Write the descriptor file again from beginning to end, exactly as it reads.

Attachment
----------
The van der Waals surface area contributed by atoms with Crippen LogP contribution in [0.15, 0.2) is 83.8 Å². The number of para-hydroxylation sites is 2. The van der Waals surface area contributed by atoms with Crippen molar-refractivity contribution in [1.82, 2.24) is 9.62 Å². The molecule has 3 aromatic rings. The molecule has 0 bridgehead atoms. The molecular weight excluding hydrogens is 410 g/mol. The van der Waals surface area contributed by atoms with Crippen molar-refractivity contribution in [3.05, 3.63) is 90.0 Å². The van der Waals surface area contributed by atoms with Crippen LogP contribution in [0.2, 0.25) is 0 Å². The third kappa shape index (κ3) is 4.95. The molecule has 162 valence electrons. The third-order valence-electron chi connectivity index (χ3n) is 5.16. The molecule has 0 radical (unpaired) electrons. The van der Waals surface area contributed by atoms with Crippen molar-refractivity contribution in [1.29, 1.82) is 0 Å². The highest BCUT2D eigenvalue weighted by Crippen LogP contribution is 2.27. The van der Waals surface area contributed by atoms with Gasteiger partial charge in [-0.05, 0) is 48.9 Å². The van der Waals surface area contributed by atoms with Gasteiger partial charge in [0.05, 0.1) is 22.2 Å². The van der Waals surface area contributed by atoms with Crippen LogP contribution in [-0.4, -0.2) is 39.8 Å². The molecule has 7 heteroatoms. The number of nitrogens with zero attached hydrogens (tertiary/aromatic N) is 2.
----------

The van der Waals surface area contributed by atoms with Crippen LogP contribution in [0.15, 0.2) is 83.8 Å². The number of para-hydroxylation sites is 2. The van der Waals surface area contributed by atoms with Crippen molar-refractivity contribution in [1.82, 2.24) is 9.62 Å². The molecule has 3 aromatic rings. The molecule has 0 bridgehead atoms. The molecular weight excluding hydrogens is 410 g/mol. The van der Waals surface area contributed by atoms with Crippen molar-refractivity contribution in [3.05, 3.63) is 90.0 Å². The van der Waals surface area contributed by atoms with Crippen LogP contribution in [0.2, 0.25) is 0 Å². The third kappa shape index (κ3) is 4.95. The molecule has 162 valence electrons. The third-order valence-electron chi connectivity index (χ3n) is 5.16. The molecule has 0 radical (unpaired) electrons. The van der Waals surface area contributed by atoms with Crippen molar-refractivity contribution in [1.29, 1.82) is 0 Å². The highest BCUT2D eigenvalue weighted by Crippen LogP contribution is 2.27. The van der Waals surface area contributed by atoms with Gasteiger partial charge in [-0.05, 0) is 48.9 Å². The van der Waals surface area contributed by atoms with Gasteiger partial charge in [0.05, 0.1) is 22.2 Å². The van der Waals surface area contributed by atoms with Crippen LogP contribution in [-0.4, -0.2) is 39.8 Å². The molecule has 7 heteroatoms. The number of nitrogens with zero attached hydrogens (tertiary/aromatic N) is 2.